• Capistrano: This is a Ruby tool whose purpose is to automate tasks on remote servers. Although it’s perfect for our purpose, it can be good for other tasks like automate audits of any number of machines, script arbitrary workflows over SSH, automate common tasks in software teams,… It’s fully customizable and it’s open-source. So I decided to go with it to manage my deployments.

Installation

First of all think about where your deployment management environment will be hosted. Personally I prefer to have the minimun possible configurations locally, so I decided to host it on my own virtual server (Linux CentOS 7). Below are the steps to install Capistrano 3 on Linux CentOS 7.

  • Install Ruby (1.9+) if you haven’t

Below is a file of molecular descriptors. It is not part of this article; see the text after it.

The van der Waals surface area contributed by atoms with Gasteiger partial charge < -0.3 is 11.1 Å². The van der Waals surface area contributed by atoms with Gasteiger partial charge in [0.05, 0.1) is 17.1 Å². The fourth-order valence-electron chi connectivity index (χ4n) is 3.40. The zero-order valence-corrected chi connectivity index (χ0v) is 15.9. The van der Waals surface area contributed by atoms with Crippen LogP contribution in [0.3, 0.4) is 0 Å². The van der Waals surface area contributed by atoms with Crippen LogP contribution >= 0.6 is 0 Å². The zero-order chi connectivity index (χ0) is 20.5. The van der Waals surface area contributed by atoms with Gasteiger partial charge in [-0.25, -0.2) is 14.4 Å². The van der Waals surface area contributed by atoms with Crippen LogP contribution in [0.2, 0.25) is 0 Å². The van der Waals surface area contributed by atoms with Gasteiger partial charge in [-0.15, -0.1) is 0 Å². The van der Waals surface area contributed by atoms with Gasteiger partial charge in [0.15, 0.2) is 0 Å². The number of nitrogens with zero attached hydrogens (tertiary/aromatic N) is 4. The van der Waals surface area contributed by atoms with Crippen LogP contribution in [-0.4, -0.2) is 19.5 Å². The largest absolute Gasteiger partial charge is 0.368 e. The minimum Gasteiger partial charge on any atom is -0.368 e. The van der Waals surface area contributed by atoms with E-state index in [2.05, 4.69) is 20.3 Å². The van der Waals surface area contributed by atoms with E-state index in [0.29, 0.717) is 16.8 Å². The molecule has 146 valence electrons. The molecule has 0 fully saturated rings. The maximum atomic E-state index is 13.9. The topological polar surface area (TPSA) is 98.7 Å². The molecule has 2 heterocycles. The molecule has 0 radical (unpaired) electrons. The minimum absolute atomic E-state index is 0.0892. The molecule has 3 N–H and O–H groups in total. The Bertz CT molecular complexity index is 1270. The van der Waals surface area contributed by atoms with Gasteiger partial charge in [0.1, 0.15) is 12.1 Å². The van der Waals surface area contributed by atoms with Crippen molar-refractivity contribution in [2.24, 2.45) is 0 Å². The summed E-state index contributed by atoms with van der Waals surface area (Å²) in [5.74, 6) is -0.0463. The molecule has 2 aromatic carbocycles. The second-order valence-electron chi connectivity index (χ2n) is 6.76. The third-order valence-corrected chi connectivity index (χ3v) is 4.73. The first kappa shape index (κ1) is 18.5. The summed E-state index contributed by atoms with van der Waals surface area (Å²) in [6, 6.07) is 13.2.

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sudo yum install ruby
  • Install Capistrano
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gem install capistrano
  • Create project folder
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mkdir -p deployment/my-project
cd deployment/my-project
  • Install capfile
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cap install

This creates the following files:

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├── Capfile
├── config
│   ├── deploy
│   │   ├── production.rb
│   │   └── staging.rb
│   └── deploy.rb
└── lib
    └── capistrano
            └── tasks

Usage

  • Set global variables on deploy.rb
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set :application, 'my-app-name'
# set :repo_url, 'git@example.com:me/my_repo.git'
set :repo_url, 'https://your-github-token@github.com/your-github-username/your-repo.git'

# Default branch is :master
set :branch, 'my-branch'